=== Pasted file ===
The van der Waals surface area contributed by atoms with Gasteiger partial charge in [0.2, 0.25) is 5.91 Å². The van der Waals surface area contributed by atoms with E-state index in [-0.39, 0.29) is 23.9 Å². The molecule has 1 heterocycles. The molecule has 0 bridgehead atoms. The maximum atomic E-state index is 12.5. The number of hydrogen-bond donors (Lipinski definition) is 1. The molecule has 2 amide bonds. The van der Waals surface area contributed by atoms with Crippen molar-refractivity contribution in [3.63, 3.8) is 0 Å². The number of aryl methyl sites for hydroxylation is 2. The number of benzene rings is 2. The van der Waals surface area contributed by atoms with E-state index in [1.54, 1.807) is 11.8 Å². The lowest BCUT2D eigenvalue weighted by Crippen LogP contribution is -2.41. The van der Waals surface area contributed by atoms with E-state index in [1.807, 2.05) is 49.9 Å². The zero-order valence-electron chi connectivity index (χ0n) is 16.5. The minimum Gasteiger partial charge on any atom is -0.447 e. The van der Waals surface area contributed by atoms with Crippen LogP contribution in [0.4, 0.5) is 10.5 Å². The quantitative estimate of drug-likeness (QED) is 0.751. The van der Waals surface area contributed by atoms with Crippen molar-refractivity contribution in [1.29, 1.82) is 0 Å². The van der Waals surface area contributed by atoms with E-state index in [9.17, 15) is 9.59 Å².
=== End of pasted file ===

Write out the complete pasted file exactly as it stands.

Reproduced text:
The van der Waals surface area contributed by atoms with Gasteiger partial charge in [0.2, 0.25) is 5.91 Å². The van der Waals surface area contributed by atoms with E-state index in [-0.39, 0.29) is 23.9 Å². The molecule has 1 heterocycles. The molecule has 0 bridgehead atoms. The maximum atomic E-state index is 12.5. The number of hydrogen-bond donors (Lipinski definition) is 1. The molecule has 2 amide bonds. The van der Waals surface area contributed by atoms with Crippen molar-refractivity contribution in [3.63, 3.8) is 0 Å². The number of aryl methyl sites for hydroxylation is 2. The number of benzene rings is 2. The van der Waals surface area contributed by atoms with E-state index in [1.54, 1.807) is 11.8 Å². The lowest BCUT2D eigenvalue weighted by Crippen LogP contribution is -2.41. The van der Waals surface area contributed by atoms with E-state index in [1.807, 2.05) is 49.9 Å². The zero-order valence-electron chi connectivity index (χ0n) is 16.5. The minimum Gasteiger partial charge on any atom is -0.447 e. The van der Waals surface area contributed by atoms with Crippen LogP contribution in [0.4, 0.5) is 10.5 Å². The quantitative estimate of drug-likeness (QED) is 0.751. The van der Waals surface area contributed by atoms with Crippen molar-refractivity contribution in [1.29, 1.82) is 0 Å². The van der Waals surface area contributed by atoms with E-state index in [9.17, 15) is 9.59 Å².